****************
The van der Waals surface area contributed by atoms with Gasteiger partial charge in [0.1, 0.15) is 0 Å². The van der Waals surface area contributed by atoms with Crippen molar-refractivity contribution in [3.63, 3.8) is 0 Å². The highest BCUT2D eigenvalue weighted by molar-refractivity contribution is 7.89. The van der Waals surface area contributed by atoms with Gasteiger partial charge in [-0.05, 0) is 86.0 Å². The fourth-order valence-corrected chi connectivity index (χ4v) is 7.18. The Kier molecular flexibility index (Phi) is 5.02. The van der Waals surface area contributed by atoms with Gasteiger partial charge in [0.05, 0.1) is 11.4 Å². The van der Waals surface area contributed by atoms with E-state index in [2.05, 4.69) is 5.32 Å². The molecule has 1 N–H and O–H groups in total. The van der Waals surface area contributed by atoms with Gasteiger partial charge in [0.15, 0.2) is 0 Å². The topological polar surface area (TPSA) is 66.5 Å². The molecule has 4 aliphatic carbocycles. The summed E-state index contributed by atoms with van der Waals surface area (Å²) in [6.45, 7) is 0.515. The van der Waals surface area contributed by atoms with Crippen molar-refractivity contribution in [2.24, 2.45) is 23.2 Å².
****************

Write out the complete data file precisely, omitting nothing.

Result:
The van der Waals surface area contributed by atoms with Gasteiger partial charge in [0.1, 0.15) is 0 Å². The van der Waals surface area contributed by atoms with Crippen molar-refractivity contribution in [3.63, 3.8) is 0 Å². The highest BCUT2D eigenvalue weighted by molar-refractivity contribution is 7.89. The van der Waals surface area contributed by atoms with Gasteiger partial charge in [-0.05, 0) is 86.0 Å². The fourth-order valence-corrected chi connectivity index (χ4v) is 7.18. The Kier molecular flexibility index (Phi) is 5.02. The van der Waals surface area contributed by atoms with Gasteiger partial charge in [0.05, 0.1) is 11.4 Å². The van der Waals surface area contributed by atoms with E-state index in [2.05, 4.69) is 5.32 Å². The molecule has 1 N–H and O–H groups in total. The van der Waals surface area contributed by atoms with Gasteiger partial charge in [0.15, 0.2) is 0 Å². The topological polar surface area (TPSA) is 66.5 Å². The molecule has 4 aliphatic carbocycles. The summed E-state index contributed by atoms with van der Waals surface area (Å²) in [6.45, 7) is 0.515. The van der Waals surface area contributed by atoms with Crippen molar-refractivity contribution in [2.24, 2.45) is 23.2 Å².